New memoir helps singer-songwriter Veda Hille see her mother in a new light
Rosanna Hille thought the years she spent travelling the world running a humanitarian agency would make for a good book.
Her new memoir, Swimming in Stories: The River of My Life, traces the path that led her through the West Coast counterculture of the 1960s and 70s to her current journey living with Parkinson's disease.
The textile designer and gifted writer was born in South Africa and spent her early childhood in Denmark before settling in B.C.
Her daughter, singer-songwriter and storyteller Veda Hille, says the book has helped her see her mother in a new light.
"We just look at our parents and we see them as the person they are in relationship to us," she told CBC's North by Northwest host Margaret Gallagher. "So being able to see her as a whole person is a great gift."
The title of the book comes from one of the chapters called "Swimming the World," which lists all of the places where Hille jumped in the water and swam.
Hille says her mother kept letters from her childhood, which helped the writer tap into long-forgotten memories.
"I'm very grateful to her for having kept up my voice," Hille says.
In the book, Hille writes about her first job as a waitress, before she started her studies at the University of British Columbia.
"The last summer, before I left for university, I worked as a carhop at the Riverside Drive-in restaurant, a little west of town on the Yellowhead Highway to Prince Rupert … I learned a lot about life and human nature," she writes.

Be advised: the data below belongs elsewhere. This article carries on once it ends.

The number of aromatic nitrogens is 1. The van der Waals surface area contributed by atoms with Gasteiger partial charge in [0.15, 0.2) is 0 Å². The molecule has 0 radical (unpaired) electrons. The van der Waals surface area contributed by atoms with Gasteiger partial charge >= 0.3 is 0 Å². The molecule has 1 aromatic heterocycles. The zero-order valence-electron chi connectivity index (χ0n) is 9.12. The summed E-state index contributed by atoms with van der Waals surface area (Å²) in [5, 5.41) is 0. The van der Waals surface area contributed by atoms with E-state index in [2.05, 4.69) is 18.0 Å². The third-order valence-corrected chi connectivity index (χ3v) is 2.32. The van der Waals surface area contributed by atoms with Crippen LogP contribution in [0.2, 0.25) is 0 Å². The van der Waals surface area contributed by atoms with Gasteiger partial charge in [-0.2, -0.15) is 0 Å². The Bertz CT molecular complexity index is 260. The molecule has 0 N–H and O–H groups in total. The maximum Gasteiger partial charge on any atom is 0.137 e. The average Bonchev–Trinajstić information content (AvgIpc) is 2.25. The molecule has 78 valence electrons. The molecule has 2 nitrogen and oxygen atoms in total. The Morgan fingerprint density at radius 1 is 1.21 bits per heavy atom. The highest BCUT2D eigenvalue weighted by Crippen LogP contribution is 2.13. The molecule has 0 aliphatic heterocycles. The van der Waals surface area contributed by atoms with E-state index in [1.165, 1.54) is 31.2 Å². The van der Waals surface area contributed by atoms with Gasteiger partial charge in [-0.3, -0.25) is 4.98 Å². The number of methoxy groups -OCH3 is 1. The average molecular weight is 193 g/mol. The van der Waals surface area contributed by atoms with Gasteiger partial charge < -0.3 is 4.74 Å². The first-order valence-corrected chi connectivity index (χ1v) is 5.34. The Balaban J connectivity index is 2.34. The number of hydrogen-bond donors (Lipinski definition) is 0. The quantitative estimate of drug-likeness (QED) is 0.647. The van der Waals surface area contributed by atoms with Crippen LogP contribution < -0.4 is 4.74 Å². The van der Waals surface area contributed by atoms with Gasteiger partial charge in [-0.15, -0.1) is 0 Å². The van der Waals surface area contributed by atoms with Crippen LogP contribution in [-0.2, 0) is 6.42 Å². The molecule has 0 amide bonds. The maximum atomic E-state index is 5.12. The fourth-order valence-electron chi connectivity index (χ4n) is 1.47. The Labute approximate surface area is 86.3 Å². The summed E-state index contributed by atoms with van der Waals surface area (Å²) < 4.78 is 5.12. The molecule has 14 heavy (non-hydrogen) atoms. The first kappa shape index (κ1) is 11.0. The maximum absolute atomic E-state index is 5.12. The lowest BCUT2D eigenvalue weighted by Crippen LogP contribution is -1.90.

In a later section, she talks about the counterculture movement, the Vancouver scene around West 4th Avenue, the tensions between "hippies" and the city government and how the city's history has shaped its cultural landscape today.
"I think it was a very rich time for me," Hille says.
The book also explores the family's connection to spirituality through Subud, an interfaith movement that began in Indonesia in the 1920s.
Veda says it's based on the experience of opening oneself to the grace of whatever higher power one believes in.
"It's based on an experience rather than a book … It's something that just enters your life … But it's not for everyone," she says.
The book also highlights Hille's travels where she examines her privilege as a western traveller.
"I've been fortunate to witness and learn firsthand about social injustice and to observe power dynamics, to see the impact of the gap between rich and poor, and gradually to understand through different cultural lenses," Hille writes in the book.
Hille says the book also looks at what it's like to live with Parkinson's disease.
One section of her book talks about the splendour of walking, one of many challenges people with Parkinson's face.
"It's been useful … [I have] gratitude and hope," Hille says.
"That's an incredible attitude, mom," Veda says. "I really admire that."
Swimming in Stories: The River of My Life is available for purchase on Hille's website.